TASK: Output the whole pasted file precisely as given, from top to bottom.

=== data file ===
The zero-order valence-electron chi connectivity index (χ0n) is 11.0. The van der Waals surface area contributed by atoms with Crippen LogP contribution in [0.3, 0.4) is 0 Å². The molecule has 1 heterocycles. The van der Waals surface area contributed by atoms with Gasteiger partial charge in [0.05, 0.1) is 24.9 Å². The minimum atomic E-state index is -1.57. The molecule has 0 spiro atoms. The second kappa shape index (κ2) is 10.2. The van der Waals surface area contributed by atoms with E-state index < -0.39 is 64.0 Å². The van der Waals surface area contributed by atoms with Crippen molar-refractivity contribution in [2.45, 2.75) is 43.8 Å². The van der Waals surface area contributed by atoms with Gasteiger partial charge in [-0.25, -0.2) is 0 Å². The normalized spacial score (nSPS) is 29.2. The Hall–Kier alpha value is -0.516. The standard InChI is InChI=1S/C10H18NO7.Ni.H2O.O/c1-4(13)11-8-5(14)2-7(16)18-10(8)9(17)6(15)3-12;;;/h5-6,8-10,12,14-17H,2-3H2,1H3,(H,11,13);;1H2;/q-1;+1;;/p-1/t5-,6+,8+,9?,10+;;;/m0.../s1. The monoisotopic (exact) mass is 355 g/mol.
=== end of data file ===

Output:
The zero-order valence-electron chi connectivity index (χ0n) is 11.0. The van der Waals surface area contributed by atoms with Crippen LogP contribution in [0.3, 0.4) is 0 Å². The molecule has 1 heterocycles. The van der Waals surface area contributed by atoms with Gasteiger partial charge in [0.05, 0.1) is 24.9 Å². The minimum atomic E-state index is -1.57. The molecule has 0 spiro atoms. The second kappa shape index (κ2) is 10.2. The van der Waals surface area contributed by atoms with E-state index < -0.39 is 64.0 Å². The van der Waals surface area contributed by atoms with Crippen molar-refractivity contribution in [2.45, 2.75) is 43.8 Å². The van der Waals surface area contributed by atoms with Gasteiger partial charge in [-0.25, -0.2) is 0 Å². The normalized spacial score (nSPS) is 29.2. The Hall–Kier alpha value is -0.516. The standard InChI is InChI=1S/C10H18NO7.Ni.H2O.O/c1-4(13)11-8-5(14)2-7(16)18-10(8)9(17)6(15)3-12;;;/h5-6,8-10,12,14-17H,2-3H2,1H3,(H,11,13);;1H2;/q-1;+1;;/p-1/t5-,6+,8+,9?,10+;;;/m0.../s1. The monoisotopic (exact) mass is 355 g/mol.